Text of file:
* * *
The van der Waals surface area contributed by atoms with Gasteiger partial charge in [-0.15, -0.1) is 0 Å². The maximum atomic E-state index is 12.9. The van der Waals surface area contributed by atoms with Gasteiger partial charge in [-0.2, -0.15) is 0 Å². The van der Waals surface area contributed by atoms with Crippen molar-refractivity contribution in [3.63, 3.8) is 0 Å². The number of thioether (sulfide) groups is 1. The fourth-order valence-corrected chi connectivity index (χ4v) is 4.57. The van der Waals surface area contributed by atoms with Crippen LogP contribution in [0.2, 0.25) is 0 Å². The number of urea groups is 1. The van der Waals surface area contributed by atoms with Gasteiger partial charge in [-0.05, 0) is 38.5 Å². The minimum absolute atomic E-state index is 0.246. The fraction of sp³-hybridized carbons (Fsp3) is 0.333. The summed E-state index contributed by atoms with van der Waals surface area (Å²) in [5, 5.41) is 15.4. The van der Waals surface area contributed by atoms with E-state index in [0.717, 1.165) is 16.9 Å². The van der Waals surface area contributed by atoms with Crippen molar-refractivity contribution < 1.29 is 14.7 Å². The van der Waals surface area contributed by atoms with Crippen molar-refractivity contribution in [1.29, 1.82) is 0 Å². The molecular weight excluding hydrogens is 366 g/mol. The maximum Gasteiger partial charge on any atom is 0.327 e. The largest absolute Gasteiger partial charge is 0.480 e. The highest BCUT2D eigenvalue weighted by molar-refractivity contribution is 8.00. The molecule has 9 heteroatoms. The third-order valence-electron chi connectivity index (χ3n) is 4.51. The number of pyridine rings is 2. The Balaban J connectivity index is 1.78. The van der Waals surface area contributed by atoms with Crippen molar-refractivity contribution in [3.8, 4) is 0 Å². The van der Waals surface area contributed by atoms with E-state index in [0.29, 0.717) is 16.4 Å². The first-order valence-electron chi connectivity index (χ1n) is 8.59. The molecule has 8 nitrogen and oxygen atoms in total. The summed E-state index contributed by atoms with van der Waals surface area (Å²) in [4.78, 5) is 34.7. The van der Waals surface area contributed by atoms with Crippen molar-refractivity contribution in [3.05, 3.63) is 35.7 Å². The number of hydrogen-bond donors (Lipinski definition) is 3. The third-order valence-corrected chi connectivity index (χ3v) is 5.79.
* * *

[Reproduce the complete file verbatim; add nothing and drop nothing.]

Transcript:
The van der Waals surface area contributed by atoms with Gasteiger partial charge in [-0.15, -0.1) is 0 Å². The maximum atomic E-state index is 12.9. The van der Waals surface area contributed by atoms with Gasteiger partial charge in [-0.2, -0.15) is 0 Å². The van der Waals surface area contributed by atoms with Crippen molar-refractivity contribution in [3.63, 3.8) is 0 Å². The number of thioether (sulfide) groups is 1. The fourth-order valence-corrected chi connectivity index (χ4v) is 4.57. The van der Waals surface area contributed by atoms with Crippen LogP contribution in [0.2, 0.25) is 0 Å². The number of urea groups is 1. The van der Waals surface area contributed by atoms with Gasteiger partial charge in [-0.05, 0) is 38.5 Å². The minimum absolute atomic E-state index is 0.246. The fraction of sp³-hybridized carbons (Fsp3) is 0.333. The summed E-state index contributed by atoms with van der Waals surface area (Å²) in [5, 5.41) is 15.4. The van der Waals surface area contributed by atoms with E-state index in [0.717, 1.165) is 16.9 Å². The van der Waals surface area contributed by atoms with Crippen molar-refractivity contribution < 1.29 is 14.7 Å². The van der Waals surface area contributed by atoms with Crippen molar-refractivity contribution in [1.29, 1.82) is 0 Å². The molecular weight excluding hydrogens is 366 g/mol. The maximum Gasteiger partial charge on any atom is 0.327 e. The largest absolute Gasteiger partial charge is 0.480 e. The highest BCUT2D eigenvalue weighted by molar-refractivity contribution is 8.00. The molecule has 9 heteroatoms. The third-order valence-electron chi connectivity index (χ3n) is 4.51. The number of pyridine rings is 2. The Balaban J connectivity index is 1.78. The van der Waals surface area contributed by atoms with Crippen molar-refractivity contribution in [3.8, 4) is 0 Å². The van der Waals surface area contributed by atoms with E-state index in [0.29, 0.717) is 16.4 Å². The first-order valence-electron chi connectivity index (χ1n) is 8.59. The molecule has 8 nitrogen and oxygen atoms in total. The summed E-state index contributed by atoms with van der Waals surface area (Å²) in [4.78, 5) is 34.7. The van der Waals surface area contributed by atoms with Crippen molar-refractivity contribution in [3.05, 3.63) is 35.7 Å². The number of hydrogen-bond donors (Lipinski definition) is 3. The third-order valence-corrected chi connectivity index (χ3v) is 5.79.